- The Food and Drug Administration's 2018 strategic policy roadmap highlights the battle against opioid addiction, the growth of cell and gene therapy, and using competition to improve access and make drugs more affordable.
- Identifying where pharma is "inappropriately impeding generic competition" is also on the agenda, including guidance on REMS.
- Final guidance on communication from developers to payers about economic consequences of products is expected, in a bid to promote value-based contracting.
In December 2017, the Food and Drug Administration revealed its 2018 goals. This week's roadmap spells out the details, reflecting Commissioner Scott Gottlieb's priorities, including promoting more generics and biosimilars to tame high drug prices.
"Our roadmap is not intended to be … an exhaustive list of the important policies that FDA will initiate and pursue over the coming year. In focusing on these selected efforts, we will optimize our resources to achieve clear deliverables that will yield results over the next two years," Gottlieb said in releasing the 18-page blueprint.
First on the shortlist is the ongoing fight to contain the opioid addiction crisis, which shows no sign of abating. Deaths from overdoses are still climbing, a trend linked both with increasing numbers of prescription opioids being sold to pharmacies, hospitals and doctors' offices, as well as inappropriate prescribing for long periods.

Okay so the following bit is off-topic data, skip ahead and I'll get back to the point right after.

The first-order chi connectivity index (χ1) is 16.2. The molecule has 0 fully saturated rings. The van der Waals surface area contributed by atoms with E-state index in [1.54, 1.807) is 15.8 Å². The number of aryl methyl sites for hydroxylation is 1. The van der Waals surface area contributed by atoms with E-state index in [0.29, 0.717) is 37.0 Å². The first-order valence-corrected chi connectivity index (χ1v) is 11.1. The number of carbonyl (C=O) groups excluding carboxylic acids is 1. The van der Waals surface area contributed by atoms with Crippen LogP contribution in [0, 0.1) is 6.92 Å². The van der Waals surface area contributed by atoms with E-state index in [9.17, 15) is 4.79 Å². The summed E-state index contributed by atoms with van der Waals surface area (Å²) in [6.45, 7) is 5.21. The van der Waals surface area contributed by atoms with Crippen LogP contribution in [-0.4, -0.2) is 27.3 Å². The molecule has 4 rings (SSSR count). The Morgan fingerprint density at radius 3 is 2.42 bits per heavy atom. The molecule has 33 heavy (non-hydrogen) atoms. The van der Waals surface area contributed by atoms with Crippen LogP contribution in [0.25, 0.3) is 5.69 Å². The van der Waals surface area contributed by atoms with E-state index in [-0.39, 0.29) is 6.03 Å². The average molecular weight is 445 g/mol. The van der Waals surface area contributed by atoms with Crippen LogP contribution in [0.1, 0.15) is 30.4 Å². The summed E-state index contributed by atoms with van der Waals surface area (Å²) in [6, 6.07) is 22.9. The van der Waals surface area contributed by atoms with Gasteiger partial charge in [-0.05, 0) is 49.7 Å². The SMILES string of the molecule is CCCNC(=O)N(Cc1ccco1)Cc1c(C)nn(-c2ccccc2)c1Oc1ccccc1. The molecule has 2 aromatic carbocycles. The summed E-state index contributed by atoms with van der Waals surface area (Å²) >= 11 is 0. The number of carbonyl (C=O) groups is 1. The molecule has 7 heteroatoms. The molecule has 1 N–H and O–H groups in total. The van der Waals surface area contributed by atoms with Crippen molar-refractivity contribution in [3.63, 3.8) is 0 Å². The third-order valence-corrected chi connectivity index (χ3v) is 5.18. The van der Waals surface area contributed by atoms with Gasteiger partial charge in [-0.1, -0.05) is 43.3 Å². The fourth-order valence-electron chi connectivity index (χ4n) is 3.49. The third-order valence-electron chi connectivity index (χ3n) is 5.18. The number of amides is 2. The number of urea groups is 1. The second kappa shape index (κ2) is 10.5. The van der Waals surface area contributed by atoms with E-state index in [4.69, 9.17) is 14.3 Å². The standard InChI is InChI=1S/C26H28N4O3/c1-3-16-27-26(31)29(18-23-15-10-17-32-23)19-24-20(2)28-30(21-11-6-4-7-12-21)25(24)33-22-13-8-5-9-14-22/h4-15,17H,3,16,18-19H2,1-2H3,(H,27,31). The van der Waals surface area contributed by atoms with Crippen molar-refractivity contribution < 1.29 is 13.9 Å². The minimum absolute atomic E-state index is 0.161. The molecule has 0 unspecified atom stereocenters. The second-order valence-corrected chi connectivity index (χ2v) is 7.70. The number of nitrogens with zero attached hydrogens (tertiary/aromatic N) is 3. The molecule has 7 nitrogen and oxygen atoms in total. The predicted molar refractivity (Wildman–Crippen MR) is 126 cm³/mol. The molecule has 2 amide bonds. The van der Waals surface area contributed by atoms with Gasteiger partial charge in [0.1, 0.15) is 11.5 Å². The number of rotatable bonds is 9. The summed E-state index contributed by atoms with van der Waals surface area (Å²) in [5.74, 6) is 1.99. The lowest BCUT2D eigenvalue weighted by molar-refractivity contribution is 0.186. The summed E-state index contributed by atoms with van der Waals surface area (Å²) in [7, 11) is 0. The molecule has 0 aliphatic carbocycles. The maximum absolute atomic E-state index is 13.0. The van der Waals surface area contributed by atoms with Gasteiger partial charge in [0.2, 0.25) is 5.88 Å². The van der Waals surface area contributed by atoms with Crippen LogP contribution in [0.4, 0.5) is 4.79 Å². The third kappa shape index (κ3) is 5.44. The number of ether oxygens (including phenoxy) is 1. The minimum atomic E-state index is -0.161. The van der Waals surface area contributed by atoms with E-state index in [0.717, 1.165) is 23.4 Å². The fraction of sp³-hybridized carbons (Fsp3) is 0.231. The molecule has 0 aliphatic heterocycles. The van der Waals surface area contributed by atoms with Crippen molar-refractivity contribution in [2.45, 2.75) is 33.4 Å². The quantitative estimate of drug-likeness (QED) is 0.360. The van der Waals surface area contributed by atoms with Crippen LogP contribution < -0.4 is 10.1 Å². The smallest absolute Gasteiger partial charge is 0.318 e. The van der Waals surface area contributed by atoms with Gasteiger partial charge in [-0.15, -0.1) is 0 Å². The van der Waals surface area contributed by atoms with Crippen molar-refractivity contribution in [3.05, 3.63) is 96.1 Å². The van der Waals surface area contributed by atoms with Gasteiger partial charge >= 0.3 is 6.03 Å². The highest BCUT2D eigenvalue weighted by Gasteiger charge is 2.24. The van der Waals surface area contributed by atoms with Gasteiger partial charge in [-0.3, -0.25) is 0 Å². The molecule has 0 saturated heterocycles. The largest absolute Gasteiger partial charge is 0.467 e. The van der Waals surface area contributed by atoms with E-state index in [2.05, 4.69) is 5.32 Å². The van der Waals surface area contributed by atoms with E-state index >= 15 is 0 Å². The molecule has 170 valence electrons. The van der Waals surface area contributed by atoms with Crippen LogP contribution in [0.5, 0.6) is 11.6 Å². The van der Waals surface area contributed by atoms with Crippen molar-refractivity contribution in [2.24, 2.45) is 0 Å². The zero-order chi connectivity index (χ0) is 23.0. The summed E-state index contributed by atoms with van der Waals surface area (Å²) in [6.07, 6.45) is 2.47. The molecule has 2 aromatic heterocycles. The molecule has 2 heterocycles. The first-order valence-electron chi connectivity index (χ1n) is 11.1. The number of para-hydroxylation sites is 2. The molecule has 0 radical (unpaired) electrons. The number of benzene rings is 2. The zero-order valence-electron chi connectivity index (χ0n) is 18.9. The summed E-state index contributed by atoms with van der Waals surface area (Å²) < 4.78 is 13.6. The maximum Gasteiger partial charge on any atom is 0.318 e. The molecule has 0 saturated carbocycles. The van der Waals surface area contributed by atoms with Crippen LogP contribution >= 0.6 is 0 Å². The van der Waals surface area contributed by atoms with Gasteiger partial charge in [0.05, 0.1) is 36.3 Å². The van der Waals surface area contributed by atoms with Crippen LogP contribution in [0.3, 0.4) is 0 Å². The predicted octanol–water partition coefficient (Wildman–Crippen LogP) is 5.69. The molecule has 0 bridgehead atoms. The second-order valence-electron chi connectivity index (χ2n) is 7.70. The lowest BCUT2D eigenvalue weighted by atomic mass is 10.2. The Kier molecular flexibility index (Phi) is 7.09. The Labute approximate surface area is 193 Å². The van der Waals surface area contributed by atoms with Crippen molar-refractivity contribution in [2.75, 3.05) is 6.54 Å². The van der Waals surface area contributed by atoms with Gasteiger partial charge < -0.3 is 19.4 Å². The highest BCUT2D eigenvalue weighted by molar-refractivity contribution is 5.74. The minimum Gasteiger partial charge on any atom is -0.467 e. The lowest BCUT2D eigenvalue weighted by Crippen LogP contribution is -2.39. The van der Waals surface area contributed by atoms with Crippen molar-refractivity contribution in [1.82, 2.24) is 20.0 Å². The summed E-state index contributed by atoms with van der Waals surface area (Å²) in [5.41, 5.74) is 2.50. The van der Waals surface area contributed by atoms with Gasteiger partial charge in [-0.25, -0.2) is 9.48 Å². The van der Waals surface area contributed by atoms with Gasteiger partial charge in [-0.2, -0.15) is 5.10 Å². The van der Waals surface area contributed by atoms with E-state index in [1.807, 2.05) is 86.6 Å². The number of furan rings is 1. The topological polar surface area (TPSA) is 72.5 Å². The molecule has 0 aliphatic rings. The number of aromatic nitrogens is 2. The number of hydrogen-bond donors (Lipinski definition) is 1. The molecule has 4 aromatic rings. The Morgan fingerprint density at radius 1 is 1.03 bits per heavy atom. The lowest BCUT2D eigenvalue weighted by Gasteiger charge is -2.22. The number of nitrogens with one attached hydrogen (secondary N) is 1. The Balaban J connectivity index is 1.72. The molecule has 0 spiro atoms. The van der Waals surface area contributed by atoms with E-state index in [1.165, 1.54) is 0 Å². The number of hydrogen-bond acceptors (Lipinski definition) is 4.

The FDA's answer includes ensuring that prescriptions are for the right patients at the right dose and duration, and that patients with addiction issues get access to the correct treatment. Science also plays a role, through safer formulations, less addictive pain therapeutics and better treatments for addiction.
The agency also pledged to advance frameworks to expedite the development of safe and effective gene therapies and cell-based regenerative medicine products. In relation, an expansion of FDA oversight and enforcement of false health claims about cell-based regenerative medicine products is on the agenda.
What's more, the FDA highlighted how gaining access to treatment can be a challenge, especially amid higher prices for the new wave of biologics, and cell and gene therapies.
Promoting "vigorous" competition through the launch of generics and biosimilars can act to drive down prices and stimulate new approaches, according to the FDA.
"Lower prices late in the life of medical products do not hinder innovation because they occur so much later than the decisions to invest in the [necessary] research and development," the roadmap states. "Thus, innovation — itself driven by competition — improves health care and promotes access by providing products that would otherwise be unavailable, while competition for older and once innovative products promotes access by lowering prices."
Actions to this end include identifying areas where branded firms are inappropriately impeding generic competition, and issuing final guidance on "product developers" communication of information to payers about the economic consequences of their products which may promote value-based contracting."